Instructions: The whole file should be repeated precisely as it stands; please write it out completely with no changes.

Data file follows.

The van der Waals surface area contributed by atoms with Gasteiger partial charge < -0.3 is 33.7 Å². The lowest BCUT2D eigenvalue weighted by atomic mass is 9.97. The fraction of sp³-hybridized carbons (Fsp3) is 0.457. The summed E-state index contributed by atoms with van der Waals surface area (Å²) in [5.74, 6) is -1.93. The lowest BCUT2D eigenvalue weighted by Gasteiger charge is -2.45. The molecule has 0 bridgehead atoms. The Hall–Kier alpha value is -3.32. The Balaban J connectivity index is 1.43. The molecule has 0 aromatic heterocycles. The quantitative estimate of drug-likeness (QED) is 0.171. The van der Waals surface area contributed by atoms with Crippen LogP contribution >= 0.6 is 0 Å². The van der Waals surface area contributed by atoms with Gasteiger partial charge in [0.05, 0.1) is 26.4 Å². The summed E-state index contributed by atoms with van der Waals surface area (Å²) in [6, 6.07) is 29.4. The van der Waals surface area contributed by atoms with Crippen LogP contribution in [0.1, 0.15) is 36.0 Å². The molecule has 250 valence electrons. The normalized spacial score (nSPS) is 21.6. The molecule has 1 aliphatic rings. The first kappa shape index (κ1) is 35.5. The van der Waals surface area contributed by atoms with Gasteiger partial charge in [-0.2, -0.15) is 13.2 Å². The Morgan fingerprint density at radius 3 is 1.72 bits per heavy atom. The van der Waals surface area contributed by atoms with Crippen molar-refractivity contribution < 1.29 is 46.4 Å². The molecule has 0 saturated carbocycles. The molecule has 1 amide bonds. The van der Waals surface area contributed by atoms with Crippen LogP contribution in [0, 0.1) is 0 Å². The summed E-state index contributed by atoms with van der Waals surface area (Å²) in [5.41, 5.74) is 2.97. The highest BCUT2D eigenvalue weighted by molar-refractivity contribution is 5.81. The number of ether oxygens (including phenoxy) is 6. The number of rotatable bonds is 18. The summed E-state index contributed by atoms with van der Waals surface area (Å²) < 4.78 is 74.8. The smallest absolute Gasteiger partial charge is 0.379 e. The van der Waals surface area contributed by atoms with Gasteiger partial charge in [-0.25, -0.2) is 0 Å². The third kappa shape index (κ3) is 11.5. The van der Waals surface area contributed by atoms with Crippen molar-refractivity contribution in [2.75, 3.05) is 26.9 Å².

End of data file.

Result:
The van der Waals surface area contributed by atoms with Gasteiger partial charge < -0.3 is 33.7 Å². The lowest BCUT2D eigenvalue weighted by atomic mass is 9.97. The fraction of sp³-hybridized carbons (Fsp3) is 0.457. The summed E-state index contributed by atoms with van der Waals surface area (Å²) in [5.74, 6) is -1.93. The lowest BCUT2D eigenvalue weighted by Gasteiger charge is -2.45. The molecule has 0 bridgehead atoms. The Hall–Kier alpha value is -3.32. The Balaban J connectivity index is 1.43. The molecule has 0 aromatic heterocycles. The quantitative estimate of drug-likeness (QED) is 0.171. The van der Waals surface area contributed by atoms with Crippen LogP contribution >= 0.6 is 0 Å². The van der Waals surface area contributed by atoms with Gasteiger partial charge in [0.05, 0.1) is 26.4 Å². The summed E-state index contributed by atoms with van der Waals surface area (Å²) in [6, 6.07) is 29.4. The van der Waals surface area contributed by atoms with Crippen LogP contribution in [0.1, 0.15) is 36.0 Å². The molecule has 250 valence electrons. The normalized spacial score (nSPS) is 21.6. The molecule has 1 aliphatic rings. The first kappa shape index (κ1) is 35.5. The van der Waals surface area contributed by atoms with Gasteiger partial charge in [-0.2, -0.15) is 13.2 Å². The Morgan fingerprint density at radius 3 is 1.72 bits per heavy atom. The van der Waals surface area contributed by atoms with Crippen molar-refractivity contribution < 1.29 is 46.4 Å². The molecule has 0 saturated carbocycles. The molecule has 1 amide bonds. The van der Waals surface area contributed by atoms with Crippen LogP contribution in [0, 0.1) is 0 Å². The summed E-state index contributed by atoms with van der Waals surface area (Å²) in [5.41, 5.74) is 2.97. The highest BCUT2D eigenvalue weighted by molar-refractivity contribution is 5.81. The number of ether oxygens (including phenoxy) is 6. The number of rotatable bonds is 18. The summed E-state index contributed by atoms with van der Waals surface area (Å²) < 4.78 is 74.8. The smallest absolute Gasteiger partial charge is 0.379 e. The van der Waals surface area contributed by atoms with Gasteiger partial charge in [-0.25, -0.2) is 0 Å². The third kappa shape index (κ3) is 11.5. The van der Waals surface area contributed by atoms with Crippen molar-refractivity contribution in [2.75, 3.05) is 26.9 Å².